India in 2017 had pledged to vaccinate 410 million children and adolescents up to 15 years of age under the world’s largest MR (Measles-Rubella) campaign by 2020. As of November 2018, 135 million children were vaccinated. Between May 2018 and April 2019, India reported 47,056 measles cases and 1,263 Rubella cases. Figures from 2019 to 2021 are awaited.

Are all children up to 15 years in poll-bound Uttar Pradesh vaccinated and is the coverage 90 per cent? And what about Bihar?

How India faltered and frittered away its 'vaccine' expertise built since 1850

Let us look at Corona vaccine. The country’s immediate need is two billion doses. The country would get 120 million vaccines in June, the Government had claimed. Professor R Ramakumar of the Tata Institute of Social Sciences questioned the claim and said the government had fudged production capacity.

Production capacity had to be around 150 million doses a month for 120 million vaccines to be administered in June. But SII and Bharat Biotech together produced, at best, about 80 million vaccines in May. Prof Ramakumar points out that only about 51 million doses of vaccines were administered in May (5.98 crore) as reported in the CoWIN app.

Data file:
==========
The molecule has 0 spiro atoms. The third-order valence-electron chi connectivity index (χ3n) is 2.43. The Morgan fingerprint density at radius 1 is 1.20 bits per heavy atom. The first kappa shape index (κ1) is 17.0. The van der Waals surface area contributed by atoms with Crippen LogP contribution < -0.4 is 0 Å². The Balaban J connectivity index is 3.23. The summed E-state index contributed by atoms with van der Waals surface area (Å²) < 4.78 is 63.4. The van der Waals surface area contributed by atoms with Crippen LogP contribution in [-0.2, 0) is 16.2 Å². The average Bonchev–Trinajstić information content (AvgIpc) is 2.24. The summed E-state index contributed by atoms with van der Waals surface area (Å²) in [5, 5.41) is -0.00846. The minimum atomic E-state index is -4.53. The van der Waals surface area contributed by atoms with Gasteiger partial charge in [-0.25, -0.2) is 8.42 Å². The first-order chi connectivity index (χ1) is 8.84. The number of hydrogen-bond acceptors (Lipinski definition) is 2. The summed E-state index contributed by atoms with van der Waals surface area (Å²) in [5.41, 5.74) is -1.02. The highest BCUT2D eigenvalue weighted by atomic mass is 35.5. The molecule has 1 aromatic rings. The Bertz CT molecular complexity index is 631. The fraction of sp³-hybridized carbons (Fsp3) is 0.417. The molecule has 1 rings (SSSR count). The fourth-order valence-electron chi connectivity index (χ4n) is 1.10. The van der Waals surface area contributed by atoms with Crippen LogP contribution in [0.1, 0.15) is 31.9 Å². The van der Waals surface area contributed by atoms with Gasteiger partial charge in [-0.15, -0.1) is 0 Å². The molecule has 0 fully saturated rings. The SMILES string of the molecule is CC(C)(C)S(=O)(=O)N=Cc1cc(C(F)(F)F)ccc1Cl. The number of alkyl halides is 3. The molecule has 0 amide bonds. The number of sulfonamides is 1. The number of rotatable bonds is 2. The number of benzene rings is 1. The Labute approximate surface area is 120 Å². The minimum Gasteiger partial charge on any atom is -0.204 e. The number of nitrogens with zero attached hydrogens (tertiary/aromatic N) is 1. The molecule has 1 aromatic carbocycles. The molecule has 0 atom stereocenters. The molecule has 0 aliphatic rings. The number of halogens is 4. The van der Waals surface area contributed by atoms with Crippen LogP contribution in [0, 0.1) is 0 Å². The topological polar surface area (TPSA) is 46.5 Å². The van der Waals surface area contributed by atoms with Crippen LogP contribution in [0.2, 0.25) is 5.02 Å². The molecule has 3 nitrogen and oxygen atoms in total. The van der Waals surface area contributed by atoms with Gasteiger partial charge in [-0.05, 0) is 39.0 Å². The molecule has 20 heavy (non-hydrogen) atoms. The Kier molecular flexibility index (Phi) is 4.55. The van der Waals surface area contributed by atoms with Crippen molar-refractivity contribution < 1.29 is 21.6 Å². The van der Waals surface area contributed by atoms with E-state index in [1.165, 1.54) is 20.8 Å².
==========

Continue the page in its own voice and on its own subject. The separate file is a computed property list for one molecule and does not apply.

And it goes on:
Experts say it takes two months of processing for the Corona virus to be ready to become a vaccine. Obviously 120 million doses, for being administered in June, should have been processed from February-March this year.

With Covaxin still awaiting WHO approval, Sputnik being an unknown quantity, Astra Zeneca in trouble in Europe just as the J&J vaccine and confusing signals from the government about gaps between doses, the confusion among people is complete. Zydus Cadila isn’t there yet. That leaves us with Pfizer. Where does it leave the 100 million underprivileged children?

How India faltered and frittered away its 'vaccine' expertise built since 1850

Amidst these doubts comes the announcement from the government in Tamil Nadu that the 114-year-old Pasteur Institute of India can produce 10 crore vaccines in a month, that is 100 million doses. It only needed the raw materials, said Tamil Nadu Health Minister Ma Subramaniam. Where has the PII been for so long?

Indeed, vaccine making has a long history in India and began in Bombay and Madras after 1850. The Compulsory Vaccination Act was passed in 1892. On record, the law was in force in approximately 80 per cent of the districts of British India in 1938 and apparently exists even now.

In 1893, Waldemar Haffkine conducted Cholera vaccine trial in the city of Agra. When a plague epidemic started in 1896, the British India government asked Haffkine to work on a plague vaccine and provided him with two rooms in the Grant Medical College to set up his lab. Haffkine developed plague vaccine in 1897, the first vaccine developed in India.